Overviews of the current status of geriatrics and healthcare support for older adults in China have recently been provided.9,10 While it is not the intention of this article to provide a systematic review of what is being done in geriatrics in China, it is sufficient to state that further development and modernization of geriatrics are necessary to meet the care needs of the large Chinese older adult population. A significant number of medical institutions in major metropolitan areas have established geriatrics clinical services and gerontological research centers and laboratories over the past 1 to 2 decades, but the quality of these programs is highly variable. Because the majority of physicians and researchers in geriatrics and gerontology are from other subspecialties, their programs tend to focus on individual organ systems rather than the whole person. They lack important modern geriatrics and gerontology concepts, such as geriatric syndromes, comprehensive geriatric assessment and care, functional rehabilitation and maintenance, and population and biomedical aging research. In addition, these geriatrics programs were designed primarily to provide care for current or retired government officials, and some of them reside in military hospitals. The latter have stable financing and do not need to compete for patients and scarce healthcare dollars. Although there is a significant body of literature on healthcare concerns related to this large population of retired government officials, most published work focuses on policies and age-related diseases of individual organ systems such as the cardiovascular system.11–13 Moreover, health information and clinical data for government officials and military personnel are not easily accessible to the public or allowed for scientific exchange and medical research. There are no formal geriatrics fellowship training programs in China or national board certification in geriatrics as there are in more-established specialties (e.g., cardiology and pediatrics).9 Existing geriatrics programs and departments provide training for residents who choose to work there under the supervision of directors and more-senior physicians who themselves are specialists in other areas (e.g., cardiology, gastroenterology, psychiatry) without any formal or required curriculum. Therefore, the existing geriatrics programs in China are far from achieving uniform high quality or academic rigor.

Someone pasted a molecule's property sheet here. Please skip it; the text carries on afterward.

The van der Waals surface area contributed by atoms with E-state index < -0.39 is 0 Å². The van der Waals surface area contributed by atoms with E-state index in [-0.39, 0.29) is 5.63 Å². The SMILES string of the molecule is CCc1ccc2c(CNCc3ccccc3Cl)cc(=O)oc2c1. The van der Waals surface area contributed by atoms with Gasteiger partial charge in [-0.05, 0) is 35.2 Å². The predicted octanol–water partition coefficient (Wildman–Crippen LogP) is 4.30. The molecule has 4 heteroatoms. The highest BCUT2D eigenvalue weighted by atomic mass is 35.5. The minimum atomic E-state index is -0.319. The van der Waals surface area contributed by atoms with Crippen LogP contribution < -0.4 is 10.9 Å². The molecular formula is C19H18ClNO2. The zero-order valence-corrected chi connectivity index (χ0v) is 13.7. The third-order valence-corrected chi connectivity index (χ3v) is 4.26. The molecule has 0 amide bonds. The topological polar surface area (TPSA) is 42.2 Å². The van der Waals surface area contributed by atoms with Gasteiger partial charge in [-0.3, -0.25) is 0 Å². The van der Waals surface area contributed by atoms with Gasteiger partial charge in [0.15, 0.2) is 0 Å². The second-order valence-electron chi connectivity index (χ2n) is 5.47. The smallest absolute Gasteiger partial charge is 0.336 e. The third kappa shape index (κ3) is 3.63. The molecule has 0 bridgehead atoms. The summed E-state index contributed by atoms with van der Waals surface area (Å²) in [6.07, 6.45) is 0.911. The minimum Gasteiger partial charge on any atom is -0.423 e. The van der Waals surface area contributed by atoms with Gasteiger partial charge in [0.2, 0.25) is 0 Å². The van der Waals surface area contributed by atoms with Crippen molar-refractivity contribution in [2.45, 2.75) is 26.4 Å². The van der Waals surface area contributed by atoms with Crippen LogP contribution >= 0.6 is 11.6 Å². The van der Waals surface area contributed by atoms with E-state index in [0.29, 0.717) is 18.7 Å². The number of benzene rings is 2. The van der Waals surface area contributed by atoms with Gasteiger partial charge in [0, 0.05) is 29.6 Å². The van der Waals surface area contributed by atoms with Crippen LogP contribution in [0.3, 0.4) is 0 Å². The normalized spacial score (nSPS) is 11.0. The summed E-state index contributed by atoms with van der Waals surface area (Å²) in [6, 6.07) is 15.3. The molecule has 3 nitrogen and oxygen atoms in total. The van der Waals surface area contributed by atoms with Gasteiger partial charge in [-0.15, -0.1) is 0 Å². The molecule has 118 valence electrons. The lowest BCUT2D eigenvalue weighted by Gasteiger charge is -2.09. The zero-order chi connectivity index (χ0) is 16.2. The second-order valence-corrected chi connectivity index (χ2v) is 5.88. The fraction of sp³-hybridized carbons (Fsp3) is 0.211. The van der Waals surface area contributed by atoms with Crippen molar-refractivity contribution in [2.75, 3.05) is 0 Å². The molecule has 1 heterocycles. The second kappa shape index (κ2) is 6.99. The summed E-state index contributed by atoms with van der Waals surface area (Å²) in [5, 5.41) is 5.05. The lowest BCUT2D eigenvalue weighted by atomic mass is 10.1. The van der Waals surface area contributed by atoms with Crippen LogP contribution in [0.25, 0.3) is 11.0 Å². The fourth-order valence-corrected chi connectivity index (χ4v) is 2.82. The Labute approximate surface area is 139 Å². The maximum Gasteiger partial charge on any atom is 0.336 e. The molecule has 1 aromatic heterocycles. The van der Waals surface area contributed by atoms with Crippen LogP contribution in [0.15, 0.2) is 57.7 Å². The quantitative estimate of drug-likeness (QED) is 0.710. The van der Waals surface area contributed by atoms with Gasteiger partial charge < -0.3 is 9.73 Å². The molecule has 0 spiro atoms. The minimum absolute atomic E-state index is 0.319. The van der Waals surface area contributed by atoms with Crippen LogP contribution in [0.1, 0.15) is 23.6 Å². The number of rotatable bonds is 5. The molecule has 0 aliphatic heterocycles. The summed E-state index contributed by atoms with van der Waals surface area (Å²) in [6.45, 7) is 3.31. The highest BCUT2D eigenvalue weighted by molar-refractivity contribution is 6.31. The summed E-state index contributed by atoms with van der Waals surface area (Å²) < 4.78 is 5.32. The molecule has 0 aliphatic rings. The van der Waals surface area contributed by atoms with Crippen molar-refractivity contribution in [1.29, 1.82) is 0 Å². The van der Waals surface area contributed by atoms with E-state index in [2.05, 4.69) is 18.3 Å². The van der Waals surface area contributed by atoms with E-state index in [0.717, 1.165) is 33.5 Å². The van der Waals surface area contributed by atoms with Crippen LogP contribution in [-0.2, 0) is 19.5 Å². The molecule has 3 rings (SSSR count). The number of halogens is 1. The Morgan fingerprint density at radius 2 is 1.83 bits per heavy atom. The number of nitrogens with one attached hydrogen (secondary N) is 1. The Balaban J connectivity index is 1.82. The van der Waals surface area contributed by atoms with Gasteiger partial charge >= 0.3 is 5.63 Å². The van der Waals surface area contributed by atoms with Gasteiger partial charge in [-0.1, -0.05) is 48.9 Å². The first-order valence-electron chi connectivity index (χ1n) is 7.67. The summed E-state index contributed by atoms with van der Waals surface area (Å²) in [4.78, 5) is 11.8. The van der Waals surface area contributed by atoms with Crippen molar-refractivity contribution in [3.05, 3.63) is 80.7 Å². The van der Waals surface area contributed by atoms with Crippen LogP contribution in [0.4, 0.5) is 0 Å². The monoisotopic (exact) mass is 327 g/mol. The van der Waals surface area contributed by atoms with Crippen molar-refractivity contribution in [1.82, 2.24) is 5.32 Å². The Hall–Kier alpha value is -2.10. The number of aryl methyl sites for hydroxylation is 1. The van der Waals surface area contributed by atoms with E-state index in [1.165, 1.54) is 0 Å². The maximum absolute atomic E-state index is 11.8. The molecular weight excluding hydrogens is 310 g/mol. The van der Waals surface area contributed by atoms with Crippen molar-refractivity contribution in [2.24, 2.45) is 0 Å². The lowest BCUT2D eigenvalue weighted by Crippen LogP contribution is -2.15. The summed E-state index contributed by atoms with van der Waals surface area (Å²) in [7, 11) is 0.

The need for high-quality clinical and academic geriatrics and gerontology programs in China creates an opportunity for U.S. leadership in these fields. The following describes the ongoing experience at JHU as an example of such an international effort on geriatrics program development at PUMC in Beijing, China.